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University of Missouri

Digging Up the Past

Robert Benfer, professor emeritus of anthroplogy, makes an important archaeological discovery in Peru.

Robert Benfer

Robert Benfer is a leading expert on ancient culture in Peru’s Casma and Chillon valleys.

Robert Benfer, professor emeritus of anthropology at MU, has made important archaeological discoveries during his decades of field research in South America. He recently identified eight animal‐shaped mounds that resemble whales, condors, snakes, birds and the mythical, sharp‐clawed monstruo — creatures represented in the South American zodiac. The Andeans used the zodiac, which moved across the night sky during the year, to gauge when to plant and harvest, Benfer says. The stars were their “agriculture calendar in the sky.” Ceremonies probably took place atop the effigy mounds to curry favor with the forces they believed controlled the weather and seasons. Learn more about the mounds:

Benfer’s work on ancient Peruvian civilizations includes a dig at Buena Vista, Peru, which could rewrite the timelines of early civilization. Check out the following reprint of a story from the Spring 2007 MIZZOU magazine:

Professor Benfer’s Timing Machine

Robert Benfer

As leader of excavations in Buena Vista, Peru, retired MU archaeologist Robert Benfer uncovered a 4,200-year-old temple complex containing the oldest three‐dimensional sculptures in the round in the Western Hemisphere. One of them that Benfer calls the “menacing disk,” lines up with the sunrise and is part of one of the earliest astronomical alignments.

Tourists and mystics alike make annual pilgrimages to England’s Stonehenge and Mexico’s Temple of the Sun to celebrate the equinox, the moment each year when night and day are of equal length everywhere on the planet. They come by the hundreds of thousands, buy tickets and wait their turns to walk the grounds. Perhaps some come to connect with ancestors who observed the sun and moon so carefully. Perhaps others come wanting to witness the moment our wobbling Earth aligns with the sun and the architecture of these places — to synchronize their psyches with the universe.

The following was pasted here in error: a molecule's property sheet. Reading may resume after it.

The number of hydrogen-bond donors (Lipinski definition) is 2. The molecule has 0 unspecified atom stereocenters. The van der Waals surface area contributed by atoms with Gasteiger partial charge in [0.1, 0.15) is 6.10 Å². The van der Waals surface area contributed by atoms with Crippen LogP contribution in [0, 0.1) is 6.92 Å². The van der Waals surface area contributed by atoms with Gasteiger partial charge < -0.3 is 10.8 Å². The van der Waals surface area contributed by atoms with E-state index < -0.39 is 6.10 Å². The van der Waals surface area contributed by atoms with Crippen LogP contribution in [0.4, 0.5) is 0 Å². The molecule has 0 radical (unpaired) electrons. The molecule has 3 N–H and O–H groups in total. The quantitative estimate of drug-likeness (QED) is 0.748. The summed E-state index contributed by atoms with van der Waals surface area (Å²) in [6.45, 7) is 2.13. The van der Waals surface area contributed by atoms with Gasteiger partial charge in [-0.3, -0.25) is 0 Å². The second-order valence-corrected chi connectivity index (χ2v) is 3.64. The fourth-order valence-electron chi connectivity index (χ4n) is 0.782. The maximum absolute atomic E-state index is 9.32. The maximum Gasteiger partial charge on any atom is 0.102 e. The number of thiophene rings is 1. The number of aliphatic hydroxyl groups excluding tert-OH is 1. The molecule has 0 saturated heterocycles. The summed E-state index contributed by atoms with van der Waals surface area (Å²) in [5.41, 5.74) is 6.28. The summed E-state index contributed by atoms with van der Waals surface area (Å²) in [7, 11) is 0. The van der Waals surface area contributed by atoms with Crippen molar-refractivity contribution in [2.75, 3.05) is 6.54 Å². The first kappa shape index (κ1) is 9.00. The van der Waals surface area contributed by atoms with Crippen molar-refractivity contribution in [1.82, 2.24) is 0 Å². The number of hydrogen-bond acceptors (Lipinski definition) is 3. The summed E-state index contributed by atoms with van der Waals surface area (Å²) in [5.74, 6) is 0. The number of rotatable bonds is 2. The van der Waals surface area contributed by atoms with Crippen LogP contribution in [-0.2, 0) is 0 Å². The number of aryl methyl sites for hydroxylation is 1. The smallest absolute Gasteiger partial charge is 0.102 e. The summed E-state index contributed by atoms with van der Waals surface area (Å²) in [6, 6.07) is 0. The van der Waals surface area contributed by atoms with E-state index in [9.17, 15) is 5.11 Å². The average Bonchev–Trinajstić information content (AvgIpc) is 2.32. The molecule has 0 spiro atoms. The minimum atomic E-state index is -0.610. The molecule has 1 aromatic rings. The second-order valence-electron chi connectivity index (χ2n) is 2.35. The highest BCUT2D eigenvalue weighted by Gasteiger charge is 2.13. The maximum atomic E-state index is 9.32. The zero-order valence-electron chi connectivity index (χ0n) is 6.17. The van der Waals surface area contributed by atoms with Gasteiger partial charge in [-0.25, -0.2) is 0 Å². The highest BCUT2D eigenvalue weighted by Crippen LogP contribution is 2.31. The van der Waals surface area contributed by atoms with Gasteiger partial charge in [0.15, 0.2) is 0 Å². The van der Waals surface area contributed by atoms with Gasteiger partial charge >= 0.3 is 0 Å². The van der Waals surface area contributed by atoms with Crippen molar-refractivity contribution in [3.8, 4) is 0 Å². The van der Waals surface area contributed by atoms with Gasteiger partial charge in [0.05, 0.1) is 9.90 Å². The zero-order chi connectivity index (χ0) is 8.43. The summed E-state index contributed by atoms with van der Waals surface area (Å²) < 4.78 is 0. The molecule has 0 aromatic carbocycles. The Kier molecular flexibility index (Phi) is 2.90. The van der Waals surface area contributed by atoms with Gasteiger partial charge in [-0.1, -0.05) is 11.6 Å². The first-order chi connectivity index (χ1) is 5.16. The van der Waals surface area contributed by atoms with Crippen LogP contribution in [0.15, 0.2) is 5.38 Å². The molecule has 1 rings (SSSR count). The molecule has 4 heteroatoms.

There’s just one little hitch, says Robert Benfer, professor emeritus of anthropology. Scientists have determined that those places don’t line up with the sun. “But it’s part of popular culture,” he says, “so they’ll keep coming.”

Benfer, 67, has long studied world cultures and has earned his share of the limelight in popular culture. He appeared on national television in 1987 when he led a team that identified the remains of Spanish explorer Francisco Pizarro, who conquered the Incas in the 1500s. Benfer also led an excavation at Paloma, an 8,000-year-old Peruvian coastal village that he calls the oldest well‐studied village in the New World. There he found individuals in tombs and so discovered very early evidence of ancestor veneration.

Benfer finds the menacing disk

Fox sculpture artifact

Menacing disk”

But as time passes, Benfer may be remembered best for his most recent find in Buena Vista, Peru, which could rewrite the timelines of early civilization. At a 4,200-year-old portion of the site in the Chillon Valley, an hour north of Lima, he and a team of Peruvian archaeologists uncovered the oldest three‐dimensional sculptures in the Western Hemisphere. One of them lines up with the sun and is one of the earliest astronomical alignments. Benfer calls this sculpture the “menacing disk.” It looks abstract and would likely remind most Americans of the omnipresent happy face illustration, except that it appears unhappy, perhaps even fierce. The other sculpture, located nearby in the same adobe temple complex, is a realistic rendering of a man blowing into a conch, a sort of early trumpet player. Benfer also excavated a precisely made temple observatory that tops a 33‐foot‐tall pyramid, the Temple of the Fox.

dig site